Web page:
In order for ABO-incompatible organ transplantation to be performed successfully, the antibody response must be targeted. Aggressive strategies are usually required both to remove pre-existing antibodies directed at donor A/B antigens and to suppress further production of antibodies. If this can be accomplished in the short-term, graft accommodation of ABO-incompatible transplants may develop upon eventual re-accumulation of antibodies as the graft acquires resistance to antibody-mediated damage. In contrast to mature individuals, very young infants lack isohemagglutinins due to a natural lag in development of immunity to T cell-independent polysaccharide antigens. This delay in maturation permits a window of safety during which infants can receive ABO-incompatible grafts without the requirement for aggressive immunosuppressive strategies. We have recently demonstrated that ABO-incompatible heart transplantation performed during this stage of immaturity is followed by the spontaneous development of donor-specific B cell tolerance rather than graft accommodation, and that tolerance in this setting occurs by a cellular mechanism of antigen-specific B cell elimination. This finding is strikingly similar to the original descriptions of neonatal T cell tolerance in mice. Our data provide compelling justification that every effort should be made to include juvenile recipients routinely as subjects in tolerance research. Through understanding the mechanisms underlying tolerance in this setting, as with murine models of neonatal tolerance originally described by Medawar and colleagues, it may be possible to expand the potential applications of tolerance strategies to older patient populations.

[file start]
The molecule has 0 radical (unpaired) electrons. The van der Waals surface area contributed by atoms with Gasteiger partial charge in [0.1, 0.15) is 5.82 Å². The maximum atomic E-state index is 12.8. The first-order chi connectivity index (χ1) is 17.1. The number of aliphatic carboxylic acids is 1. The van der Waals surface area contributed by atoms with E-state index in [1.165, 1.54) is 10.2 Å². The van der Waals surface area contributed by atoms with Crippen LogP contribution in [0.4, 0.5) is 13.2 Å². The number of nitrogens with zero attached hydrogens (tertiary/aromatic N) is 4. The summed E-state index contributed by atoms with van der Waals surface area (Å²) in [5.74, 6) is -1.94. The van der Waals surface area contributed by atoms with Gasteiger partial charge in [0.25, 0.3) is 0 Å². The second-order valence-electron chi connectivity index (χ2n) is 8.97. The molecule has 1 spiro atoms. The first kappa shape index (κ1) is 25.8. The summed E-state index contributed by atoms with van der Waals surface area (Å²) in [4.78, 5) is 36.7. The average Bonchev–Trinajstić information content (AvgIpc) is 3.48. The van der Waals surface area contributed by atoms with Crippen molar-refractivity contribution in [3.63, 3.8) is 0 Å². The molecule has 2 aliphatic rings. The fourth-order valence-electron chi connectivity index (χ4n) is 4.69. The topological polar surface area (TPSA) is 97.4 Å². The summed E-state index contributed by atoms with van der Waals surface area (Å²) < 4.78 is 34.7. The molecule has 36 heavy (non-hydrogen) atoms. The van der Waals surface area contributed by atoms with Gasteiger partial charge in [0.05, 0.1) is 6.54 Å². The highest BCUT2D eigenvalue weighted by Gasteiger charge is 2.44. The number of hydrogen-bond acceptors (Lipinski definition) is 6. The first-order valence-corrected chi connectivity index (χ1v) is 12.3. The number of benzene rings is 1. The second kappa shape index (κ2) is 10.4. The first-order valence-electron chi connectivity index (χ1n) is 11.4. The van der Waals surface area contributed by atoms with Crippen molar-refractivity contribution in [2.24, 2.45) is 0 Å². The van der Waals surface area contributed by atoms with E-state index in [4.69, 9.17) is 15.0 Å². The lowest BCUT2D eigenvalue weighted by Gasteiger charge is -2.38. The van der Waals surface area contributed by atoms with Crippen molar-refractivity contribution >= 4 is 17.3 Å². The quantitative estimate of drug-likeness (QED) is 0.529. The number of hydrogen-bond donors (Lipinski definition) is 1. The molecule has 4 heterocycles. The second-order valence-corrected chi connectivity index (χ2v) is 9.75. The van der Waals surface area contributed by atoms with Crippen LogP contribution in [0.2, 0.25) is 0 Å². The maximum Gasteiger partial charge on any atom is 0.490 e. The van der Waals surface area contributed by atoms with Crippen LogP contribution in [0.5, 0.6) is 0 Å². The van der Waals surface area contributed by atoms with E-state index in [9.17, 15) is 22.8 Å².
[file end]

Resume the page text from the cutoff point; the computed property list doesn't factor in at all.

Keywords: graft dysfunction, abo-incompatible kidney transplant, regulatory proteins, a/b antigens, immunoregulation, anti-b antibodies, o recipients, graft endomycardial biopsy, peripheral blood mononuclear cells(pbmc), elispot assays
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